Collier Hart with parents, Natalie and Eric Hart
Collier Hart sat smiling in his crib repeatedly saying, “Wa wa.” Given a sippy cup of water, he threw back his head and drained it. He put his hands together, fingertips touching, and made the sign for “more.” None of this is unusual for a 2-year-old, but it is for Collier. He spent the first 15 months of his life at Duke Children’s Hospital after being born with severely underdeveloped lungs.
Against All Odds
“All the odds were against this kid,” said William Malcolm, MD, a neonatologist and medical director of Duke's Special Infant Care Clinic. “He’s thriving, and the reasons he’s thriving are his parents, the amount of services we provided at Duke, and Collier himself. You get emotional about outcomes like this.”
Before Collier was born, tests at Duke Children’s Hospital showed a problem with the baby’s lungs. When Natalie Hart went into premature labor, the neonatology team was ready.
On July 3, 2014, Collier arrived at 32 weeks weighing 4 pounds, 3 ounces — and crying. No one expected him to be able to cry. Natalie and husband Eric Hart were ecstatic even as their new baby was whisked away to be placed on a ventilator.
Collier’s lungs were “stiff and couldn’t expand,” Malcolm said. “His heart had to pump extra hard to put blood in there to be oxygenated, so he developed pulmonary hypertension.”
Six months later, Collier had not improved. He remained on the ventilator, had a feeding tube, was on painkillers and sedatives. He was on a cocktail of medicines his mother, Natalie, recalled. “Doctors were talking about him possibly having infant delirium. He was out of it, shaking his head a lot.”
"He’s an example of a success story that would not have happened in most children’s hospitals across the country.”
Would Collier Survive?
The doctors weren’t sure Collier would survive.
“We wondered, first of all, was it the right thing to continue to push on with the medications we had for his lungs and for his heart,” Malcolm said. “That’s always a question, an ethical question, if we keep pushing, what will his outcome be? And the second question is, will he respond?”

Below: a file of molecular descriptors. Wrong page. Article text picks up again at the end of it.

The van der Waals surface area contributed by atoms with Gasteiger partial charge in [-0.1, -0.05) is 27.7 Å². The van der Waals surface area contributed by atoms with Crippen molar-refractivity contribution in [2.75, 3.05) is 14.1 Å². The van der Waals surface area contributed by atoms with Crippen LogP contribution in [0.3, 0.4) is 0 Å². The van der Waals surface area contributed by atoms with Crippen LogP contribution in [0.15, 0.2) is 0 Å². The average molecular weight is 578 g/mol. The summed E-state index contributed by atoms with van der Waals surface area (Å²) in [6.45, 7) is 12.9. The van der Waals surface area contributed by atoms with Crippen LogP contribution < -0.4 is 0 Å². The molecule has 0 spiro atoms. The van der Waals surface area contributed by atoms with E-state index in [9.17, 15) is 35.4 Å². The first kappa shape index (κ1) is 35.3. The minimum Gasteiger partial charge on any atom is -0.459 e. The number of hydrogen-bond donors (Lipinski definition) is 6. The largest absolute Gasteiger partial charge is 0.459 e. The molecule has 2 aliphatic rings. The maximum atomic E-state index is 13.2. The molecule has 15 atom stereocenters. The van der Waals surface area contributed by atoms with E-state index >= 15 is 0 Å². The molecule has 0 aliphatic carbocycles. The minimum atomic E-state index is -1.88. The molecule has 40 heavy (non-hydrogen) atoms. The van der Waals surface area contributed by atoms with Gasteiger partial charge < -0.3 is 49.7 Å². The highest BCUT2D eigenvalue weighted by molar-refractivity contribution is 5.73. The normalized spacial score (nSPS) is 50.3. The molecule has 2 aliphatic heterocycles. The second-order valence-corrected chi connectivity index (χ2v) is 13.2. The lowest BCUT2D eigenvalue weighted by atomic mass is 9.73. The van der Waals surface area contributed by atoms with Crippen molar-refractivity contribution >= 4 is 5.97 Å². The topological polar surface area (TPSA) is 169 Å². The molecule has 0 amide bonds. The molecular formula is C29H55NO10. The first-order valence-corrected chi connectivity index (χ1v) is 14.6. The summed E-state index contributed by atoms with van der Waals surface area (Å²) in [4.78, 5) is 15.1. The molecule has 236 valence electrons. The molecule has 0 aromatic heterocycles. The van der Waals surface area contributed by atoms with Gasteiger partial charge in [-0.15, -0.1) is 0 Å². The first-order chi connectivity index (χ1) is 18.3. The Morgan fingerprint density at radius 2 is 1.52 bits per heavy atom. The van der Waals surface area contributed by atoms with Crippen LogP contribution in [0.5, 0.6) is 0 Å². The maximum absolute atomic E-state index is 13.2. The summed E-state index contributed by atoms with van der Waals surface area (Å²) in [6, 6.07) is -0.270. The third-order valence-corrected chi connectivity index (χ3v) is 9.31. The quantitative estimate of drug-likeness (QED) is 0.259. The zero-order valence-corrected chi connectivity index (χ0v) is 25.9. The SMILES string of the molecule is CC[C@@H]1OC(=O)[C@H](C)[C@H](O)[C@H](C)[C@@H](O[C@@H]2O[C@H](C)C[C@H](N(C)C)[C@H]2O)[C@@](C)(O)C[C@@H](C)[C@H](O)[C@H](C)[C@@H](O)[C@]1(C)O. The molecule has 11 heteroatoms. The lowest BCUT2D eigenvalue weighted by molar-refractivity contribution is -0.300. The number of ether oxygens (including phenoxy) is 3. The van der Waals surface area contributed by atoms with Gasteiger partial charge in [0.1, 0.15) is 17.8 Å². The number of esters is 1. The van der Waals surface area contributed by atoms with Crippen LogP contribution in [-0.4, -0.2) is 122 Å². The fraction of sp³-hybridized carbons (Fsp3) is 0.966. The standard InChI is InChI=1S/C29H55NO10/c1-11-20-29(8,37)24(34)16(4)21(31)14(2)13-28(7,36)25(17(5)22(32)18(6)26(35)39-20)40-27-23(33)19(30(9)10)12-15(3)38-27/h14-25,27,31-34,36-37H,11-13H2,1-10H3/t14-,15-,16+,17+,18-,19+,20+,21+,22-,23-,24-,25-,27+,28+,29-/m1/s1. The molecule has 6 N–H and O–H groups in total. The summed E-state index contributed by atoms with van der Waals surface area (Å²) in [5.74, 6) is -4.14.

The Harts made the wrenching decision to sign a Do Not Resuscitate order because the dangers of CPR were too great. They were told Collier might only have a few weeks left.
Clinical Trial Marks Turning Point
The turning point was risperidone, an antipsychotic medication not approved for use in children.
Duke is a clinical research site for the NICHD Neonatal Research Network and the Pediatric Trials Network, which places the hospital at the forefront of research for new therapies for babies that involve using medicines off-label.
A pediatric psychiatrist prescribed the drug to help with Collier’s delirium. His response was remarkable. One by one, the painkillers and sedatives were removed. By early April, Collier was sitting propped up and laughing.
The doctors started talking about a tracheostomy so the painful tube down his throat could be removed. The surgery gave Collier a hole in his windpipe for ventilation, but it also gave his parents hope. For the first time, they could see their baby’s beautiful face without tubes, masks, or tape. For the first time, someone mentioned working toward a release date.
Collier, however, was still taking medicines that usually are prescribed only for hospitalized children, and wasn’t gaining enough weight. A May release date turned to June and June to July.
On July 3, Collier celebrated his first birthday at the hospital with a fish-themed party. Only one or two children a year stay at Duke Children’s Intensive Care Nursery that long.
It wasn’t until September of 2015 that the Harts were able to head home to Burlington, NC with their boy.
24-7 Access to Pediatric Specialists
Since Collier’s release from Duke Children’s Hospital, he has been readmitted to the hospital only three times, a return rate that Malcolm called astonishing. The doctor credited the Harts’ diligence and the hospital’s Transitions Medical Home Program.
The Duke program uses pagers to give parents of high-risk infants 24-7 access to their child’s doctors. If a child is in trouble, they can page a doctor to get advice, which cuts down on unnecessary emergency visits and hospitalizations, Malcolm said.
Babies with feeding tubes or heart monitors who previously would have had to remain hospitalized can go home, where they have a much better opportunity to thrive, he said. Collier thrived.
Typical Toddler, Remarkable Outcome
Malcolm has high hopes that Collier will be weaned from ventilation as he grows stronger and his lungs develop. Right now, Collier can eat some things by mouth. Malcolm predicted he won’t need a feeding tube by next year. Collier, who also was born with a club foot and leg contractures, is crawling, using a walker and pushing himself around in a wheelchair.
Malcolm said he is proud of Collier’s progress, but even more so his developmental outcome. “He’s thriving in so many ways and progressing as you would expect any child to despite being in the intensive care nursery for a year. He’s an example of a success story that would not have happened in most children’s hospitals across the country.”